In 1905, the North Shore needed a: “civilizing trinity . . . street lighting, electric power and street cars,” writes Henry Ewert, a historian who chronicles North Vancouver’s first crack at public transportation in his book The Perfect Little Street Car System.

The District of North Vancouver appealed to B.C. Electric general manager Johannes Buntzen, who in turn appealed to the company’s head office in London, England.

After first explaining where North Vancouver was, Buntzen assured his higher-ups the district was: “fast developing into an important suburb.”

 A crew from Nickel Bros. moving company inches the 111-year-old streetcar out from under the bleachers at Fen Burdett Stadium Wednesday. Photo : Mike Wakefield, North Shore NewsA crew from Nickel Bros. moving company inches the 111-year-old streetcar out from under the bleachers at Fen Burdett Stadium Wednesday. Photo : Mike Wakefield, North Shore News

Lots that had sold for $220 started going for $100 per foot. Approximately 800 30-foot tall fir poles were placed alongside 400 tons of rail, according to Ewert.

On Aug. 29, 1906, two weeks after arc lamps lit up 24 intersections, a pair of B.C. Electric reps walked into a council meeting and asked North Vancouver’s elected officials if they wanted a ride.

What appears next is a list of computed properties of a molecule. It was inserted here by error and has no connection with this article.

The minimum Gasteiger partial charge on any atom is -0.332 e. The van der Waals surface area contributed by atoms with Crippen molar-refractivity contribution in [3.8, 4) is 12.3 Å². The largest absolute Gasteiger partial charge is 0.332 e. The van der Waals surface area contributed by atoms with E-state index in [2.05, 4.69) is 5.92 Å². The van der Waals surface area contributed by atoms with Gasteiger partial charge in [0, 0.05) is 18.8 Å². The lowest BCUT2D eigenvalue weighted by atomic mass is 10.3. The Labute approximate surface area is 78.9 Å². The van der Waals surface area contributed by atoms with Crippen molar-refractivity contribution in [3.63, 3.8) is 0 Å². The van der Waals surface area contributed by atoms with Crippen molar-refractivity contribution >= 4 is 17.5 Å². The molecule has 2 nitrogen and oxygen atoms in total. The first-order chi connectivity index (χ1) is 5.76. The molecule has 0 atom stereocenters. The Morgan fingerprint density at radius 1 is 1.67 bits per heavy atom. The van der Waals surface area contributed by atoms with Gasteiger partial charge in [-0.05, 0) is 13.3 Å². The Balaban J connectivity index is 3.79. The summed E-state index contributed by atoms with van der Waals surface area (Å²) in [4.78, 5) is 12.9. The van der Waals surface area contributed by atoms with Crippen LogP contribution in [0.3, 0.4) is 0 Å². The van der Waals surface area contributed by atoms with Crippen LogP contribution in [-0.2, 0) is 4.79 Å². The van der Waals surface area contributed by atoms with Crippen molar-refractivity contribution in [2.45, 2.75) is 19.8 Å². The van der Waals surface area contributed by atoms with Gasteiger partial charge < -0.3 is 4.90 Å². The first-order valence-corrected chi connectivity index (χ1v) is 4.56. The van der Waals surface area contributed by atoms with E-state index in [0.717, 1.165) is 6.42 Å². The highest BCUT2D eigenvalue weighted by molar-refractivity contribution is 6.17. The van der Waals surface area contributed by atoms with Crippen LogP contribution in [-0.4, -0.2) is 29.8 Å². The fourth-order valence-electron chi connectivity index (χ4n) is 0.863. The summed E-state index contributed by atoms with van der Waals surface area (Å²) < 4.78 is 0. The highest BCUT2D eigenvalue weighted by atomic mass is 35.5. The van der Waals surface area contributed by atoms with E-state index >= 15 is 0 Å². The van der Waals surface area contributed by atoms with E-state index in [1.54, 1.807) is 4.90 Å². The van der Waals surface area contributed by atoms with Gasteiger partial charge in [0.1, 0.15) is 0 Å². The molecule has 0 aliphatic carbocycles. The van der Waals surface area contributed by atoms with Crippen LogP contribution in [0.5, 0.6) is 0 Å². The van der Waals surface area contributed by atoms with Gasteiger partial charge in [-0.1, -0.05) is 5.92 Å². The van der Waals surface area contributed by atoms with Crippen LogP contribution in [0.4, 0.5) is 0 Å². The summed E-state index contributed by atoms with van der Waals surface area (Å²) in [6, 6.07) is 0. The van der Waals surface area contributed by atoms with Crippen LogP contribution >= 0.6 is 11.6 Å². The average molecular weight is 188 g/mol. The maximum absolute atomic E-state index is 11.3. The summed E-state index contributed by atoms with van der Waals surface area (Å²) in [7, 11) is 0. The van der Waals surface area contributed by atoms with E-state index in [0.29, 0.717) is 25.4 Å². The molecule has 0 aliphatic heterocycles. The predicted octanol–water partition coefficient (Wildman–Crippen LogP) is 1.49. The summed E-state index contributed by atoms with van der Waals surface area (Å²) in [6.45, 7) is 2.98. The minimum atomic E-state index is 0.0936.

Ewert chronicles a series of mishaps in his book. There was the motorman who, unable to slow a streetcar fleeing down Lonsdale, “took a flying leap and somersaulted to safety” as the streetcar reached the wharf. “Considerable destruction was wrought,” according to a 1907 account in the Daily Province.

One streetcar struck a horse, another was left when the motorman was drunk. (The horse survived. The motorman kept his job.)

Most harrowing was a 1909 crash when the fuses blew and the streetcar “leaped into space” and landed in the drink with its passengers still on board.

“It is little short of miraculous that the passengers should have been extracted from their prison,” wrote a reporter for The Express newspaper.

To keep the streetcars on dry land, B.C. Electric installed “de-rails,” allowing cars to detour on a short switch and into a pile of sand, Ewert writes.

Despite the element of danger, the streetcar was wildly popular. In 1909 there were 8,845 riders per week. By 1912: 44,000. Before automobiles cut into their ridership, North Vancouver’s 13 streetcars took 1.9 million riders up Lonsdale, over to Capilano, and into Lynn Valley in a year.

But, like major cities across North America, North Vancouver residents opted to switch to cars and buses after the Second World War.

Streetcars were suddenly nothing more than 44,520 pounds of scrap.

Some North Vancouver streetcars were converted into cabins in Ruskin. Car 160 was found in the bush near Gibsons Landing: “only to disappear from view altogether,” Ewert writes.